No matter what the Christmas songs say, Christmas is not necessarily holly and jolly for everyone.
At Christmas time some look at the empty chair, or the place that was once occupied by the one they loved whom is not there anymore ,and at that moment, the happy songs mock the true grief that some people feel at this time of year.
Some folks argue over whether to say “Merry Christmas” or “Happy Holidays” and yet, neither merry nor happy are welcome words for a large number of people.
Grief is not a welcome emotion in our world – it is often met with advice such as “count your blessings, there are lots of people in worse positions” or “don’t worry, God needed another angel” or “look on the bright side, be happy.”
Although this advice comes with the best intentions and makes logical sense, logic cannot remove pain. No matter how hard any of us try, our brains cannot convince our hearts that we are not sad. The most logical advice cannot take away the sadness of losing someone – one year or 40 years later.
Jesus cried when his friend Lazarus died – he felt what you and I feel: fully human, fully divine. There is nothing wrong with feeling sadness – feelings are not good, or bad, they just are.
When the Christmas story is told, often combining the biblical versions presented by Luke and Matthew (did you know that the Shepherds and the Magi never visited Jesus at the same time according to the two accounts?) there is the whispering of angels, there are shepherds watching over their flocks by night, there are wise ones from the east following a star, there are big-eyed animals (including a donkey) standing around a straw-stuffed manger.
The gospel of Mark has none of these. For Mark, the good news of Jesus Christ begins in the wilderness of Judea, with a prophet named John, the first real prophet to show up in Israel for well over 300 years.
John comes to fulfill a prophecy, that “every valley shall be filled, and every mountain and hill shall be made low, and the crooked shall be made straight, and the rough ways be made smooth … and all flesh shall see the salvation of God.”
Well we all know that certain seasons and certain circumstances in life make it difficult for people to see the salvation of God. Every living soul knows situations that cause grief. Grief is the result of loss; loss that comes from any number of changes: a death, an illness, a move, a lost friendship, a broken relationship. It is sometimes totally out of our control and sometimes it is the result of choices we have made. Grief is a common, human experience.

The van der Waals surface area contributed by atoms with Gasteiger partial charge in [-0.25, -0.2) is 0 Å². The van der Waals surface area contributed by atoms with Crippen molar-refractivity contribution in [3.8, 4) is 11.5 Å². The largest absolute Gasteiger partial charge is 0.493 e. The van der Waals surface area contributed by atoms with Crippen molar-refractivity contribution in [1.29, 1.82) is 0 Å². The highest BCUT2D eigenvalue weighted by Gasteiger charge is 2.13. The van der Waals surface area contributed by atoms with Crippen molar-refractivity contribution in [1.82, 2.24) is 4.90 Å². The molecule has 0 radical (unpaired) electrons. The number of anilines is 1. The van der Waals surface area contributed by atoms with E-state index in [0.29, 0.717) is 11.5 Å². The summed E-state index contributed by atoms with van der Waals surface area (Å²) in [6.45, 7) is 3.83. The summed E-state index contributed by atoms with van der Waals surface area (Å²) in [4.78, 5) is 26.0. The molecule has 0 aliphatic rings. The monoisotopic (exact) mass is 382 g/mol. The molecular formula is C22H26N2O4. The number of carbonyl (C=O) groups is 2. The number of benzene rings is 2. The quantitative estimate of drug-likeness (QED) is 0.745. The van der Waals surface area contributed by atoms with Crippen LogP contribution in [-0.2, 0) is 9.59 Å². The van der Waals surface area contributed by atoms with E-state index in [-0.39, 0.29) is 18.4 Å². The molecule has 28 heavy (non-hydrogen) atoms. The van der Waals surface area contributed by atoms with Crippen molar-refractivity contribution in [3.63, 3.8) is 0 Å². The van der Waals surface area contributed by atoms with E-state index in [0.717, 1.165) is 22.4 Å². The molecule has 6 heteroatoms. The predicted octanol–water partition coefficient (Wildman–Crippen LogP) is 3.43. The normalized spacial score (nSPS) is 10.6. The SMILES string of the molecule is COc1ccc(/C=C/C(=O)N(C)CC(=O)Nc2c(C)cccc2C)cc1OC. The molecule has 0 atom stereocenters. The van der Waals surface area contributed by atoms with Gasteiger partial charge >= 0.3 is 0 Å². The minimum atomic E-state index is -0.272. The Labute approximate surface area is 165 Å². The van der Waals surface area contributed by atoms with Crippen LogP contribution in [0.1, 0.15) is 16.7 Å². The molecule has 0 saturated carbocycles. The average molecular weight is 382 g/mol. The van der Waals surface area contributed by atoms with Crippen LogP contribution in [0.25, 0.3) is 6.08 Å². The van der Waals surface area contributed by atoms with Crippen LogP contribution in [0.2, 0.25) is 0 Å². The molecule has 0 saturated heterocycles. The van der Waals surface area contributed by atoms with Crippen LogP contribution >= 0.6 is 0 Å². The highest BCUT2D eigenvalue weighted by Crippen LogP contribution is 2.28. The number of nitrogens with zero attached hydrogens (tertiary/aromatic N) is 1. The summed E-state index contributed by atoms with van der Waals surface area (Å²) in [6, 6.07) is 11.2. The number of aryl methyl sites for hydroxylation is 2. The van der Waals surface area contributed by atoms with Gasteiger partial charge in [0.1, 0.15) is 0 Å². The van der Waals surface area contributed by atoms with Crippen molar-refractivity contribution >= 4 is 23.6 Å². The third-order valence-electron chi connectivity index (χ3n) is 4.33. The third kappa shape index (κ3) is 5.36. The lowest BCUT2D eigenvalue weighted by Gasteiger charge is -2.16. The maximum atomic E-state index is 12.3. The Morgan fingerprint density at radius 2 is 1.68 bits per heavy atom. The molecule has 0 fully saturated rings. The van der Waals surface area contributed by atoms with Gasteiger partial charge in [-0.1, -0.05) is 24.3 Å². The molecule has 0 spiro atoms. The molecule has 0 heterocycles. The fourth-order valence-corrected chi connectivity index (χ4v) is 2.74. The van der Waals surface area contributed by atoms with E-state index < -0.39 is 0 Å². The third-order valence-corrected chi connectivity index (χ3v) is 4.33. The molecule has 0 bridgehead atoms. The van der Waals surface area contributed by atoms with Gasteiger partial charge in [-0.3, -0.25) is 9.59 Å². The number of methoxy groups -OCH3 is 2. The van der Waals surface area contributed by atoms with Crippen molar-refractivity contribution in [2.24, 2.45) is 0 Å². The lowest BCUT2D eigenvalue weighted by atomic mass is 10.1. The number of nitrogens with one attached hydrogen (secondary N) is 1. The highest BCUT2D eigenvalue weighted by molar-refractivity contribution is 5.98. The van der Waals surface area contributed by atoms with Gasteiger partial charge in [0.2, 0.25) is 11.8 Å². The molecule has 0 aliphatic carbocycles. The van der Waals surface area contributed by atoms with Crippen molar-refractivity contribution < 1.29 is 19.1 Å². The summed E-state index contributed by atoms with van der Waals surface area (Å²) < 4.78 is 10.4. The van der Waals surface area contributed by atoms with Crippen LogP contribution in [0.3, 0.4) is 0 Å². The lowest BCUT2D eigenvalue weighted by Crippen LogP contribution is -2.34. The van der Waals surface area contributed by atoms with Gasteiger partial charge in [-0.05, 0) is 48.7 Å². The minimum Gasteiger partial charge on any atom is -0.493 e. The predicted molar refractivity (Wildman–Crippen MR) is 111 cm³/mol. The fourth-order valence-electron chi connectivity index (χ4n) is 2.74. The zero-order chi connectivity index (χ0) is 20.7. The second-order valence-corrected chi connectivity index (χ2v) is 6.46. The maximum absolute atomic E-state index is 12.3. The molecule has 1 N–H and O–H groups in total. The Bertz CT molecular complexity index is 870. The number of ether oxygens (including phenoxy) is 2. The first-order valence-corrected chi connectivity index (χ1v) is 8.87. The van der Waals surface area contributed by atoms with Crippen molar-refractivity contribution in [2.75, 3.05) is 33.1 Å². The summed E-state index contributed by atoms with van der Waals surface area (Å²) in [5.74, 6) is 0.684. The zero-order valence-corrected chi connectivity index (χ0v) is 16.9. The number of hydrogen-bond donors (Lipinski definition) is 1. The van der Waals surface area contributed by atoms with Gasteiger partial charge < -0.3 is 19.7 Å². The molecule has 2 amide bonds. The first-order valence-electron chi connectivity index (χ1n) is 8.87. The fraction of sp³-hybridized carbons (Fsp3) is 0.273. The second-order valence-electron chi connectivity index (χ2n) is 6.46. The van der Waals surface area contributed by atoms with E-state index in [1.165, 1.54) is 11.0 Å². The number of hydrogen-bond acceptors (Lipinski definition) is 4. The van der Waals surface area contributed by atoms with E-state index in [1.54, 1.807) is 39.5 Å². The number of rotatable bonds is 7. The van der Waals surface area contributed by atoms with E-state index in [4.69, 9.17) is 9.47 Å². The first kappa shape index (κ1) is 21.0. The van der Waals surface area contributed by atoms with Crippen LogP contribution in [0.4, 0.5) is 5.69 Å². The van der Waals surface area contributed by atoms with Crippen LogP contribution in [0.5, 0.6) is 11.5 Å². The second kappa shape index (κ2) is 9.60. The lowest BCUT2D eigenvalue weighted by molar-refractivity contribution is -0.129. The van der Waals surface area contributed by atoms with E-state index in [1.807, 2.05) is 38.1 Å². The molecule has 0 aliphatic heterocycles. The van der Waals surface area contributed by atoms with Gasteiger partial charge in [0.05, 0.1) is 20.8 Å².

Grief can make us feel as if we are living in the wilderness: far away from home, in a cold, dark place with no familiar landmarks. Sometimes that dark, unfamiliar place is simply the inside of our heads, which can be a very lonely feeling in itself. Sometimes the cold, dark place is all around us, where we feel ourselves on the outside of love and friendship, wanting to get in, but not knowing how. That, too, is a sad and lonely place to be.
I don’t know where your lonely place is, anymore than I know what grief you bring with you into your life. No one else really knows what, or how, you feel.
It’s hard to put into words. It’s hard for any of us to lay it out on the table, to analyze or pray about it.
That is one of many reasons why people belong to a church. We need a place where we can acknowledge events and circumstances that cause grief, to acknowledge in the safety and serenity of that place and of that gathered community that it is not how life is supposed to be. We need places to acknowledge that cold and darkness and being an outsider are not what we are made for.
We are reminded that the first Christmas did not happen in a vacuum, that the Christ-event was part of a long evolution in the work of God. From the very creation of the world, God has been working to bring salvation to humankind.
Through the people of Israel, God sent light shining in the world. That light shines on us, calling us to come in from the dark, calling us to name the dark and sorry and wounded places within us and between us, and not to hold onto them alone.
We are reminded that we are made to be in relationship and to share our stories with each other.
On December 24 many people will gather to remember a story of an ordinary birth. Jesus being born was such an ordinary thing – children are born every day and sadly die everyday. We celebrate an ordinary night as the most extraordinary juncture in human history, for on that night eternity invaded time, and the sacred embraced the profane.
God does not come in the time nor the way that we predict. Who anticipated that a teenaged single mom would bear God?
Who expected that those kicks in her belly would incite her to dream of a day when the lowly would be lifted up and the hungry would be filled?
On Christmas Eve, we await the coming of a homeless baby, born to a teenage mother in a shed in an occupied country – and this we call hope.
So at this time of year when grief is rampant and people seek places to share the stories of pain and hope and peace and joy and love that exist for so many, communities will gather and once again tell an ancient story. And in that telling of the story, I pray that the Christ be born again in the hearts of the hearers. And may that birthing of the Christ help people change the world.
If you are seeking a place to hear this story and be part of a community gathered together, know you are welcome at the churches in Barriere.
The Church of St Paul (Barriere) will be celebrating Christmas Eve at 7 p.m. on December 24. Contact the other churches directly to find out when their services are. Whether it is ‘Merry’ or not, may it be a Christmas that you will remember.
By Rev. Graham Brownmiller, Church of St. Paul, Barriere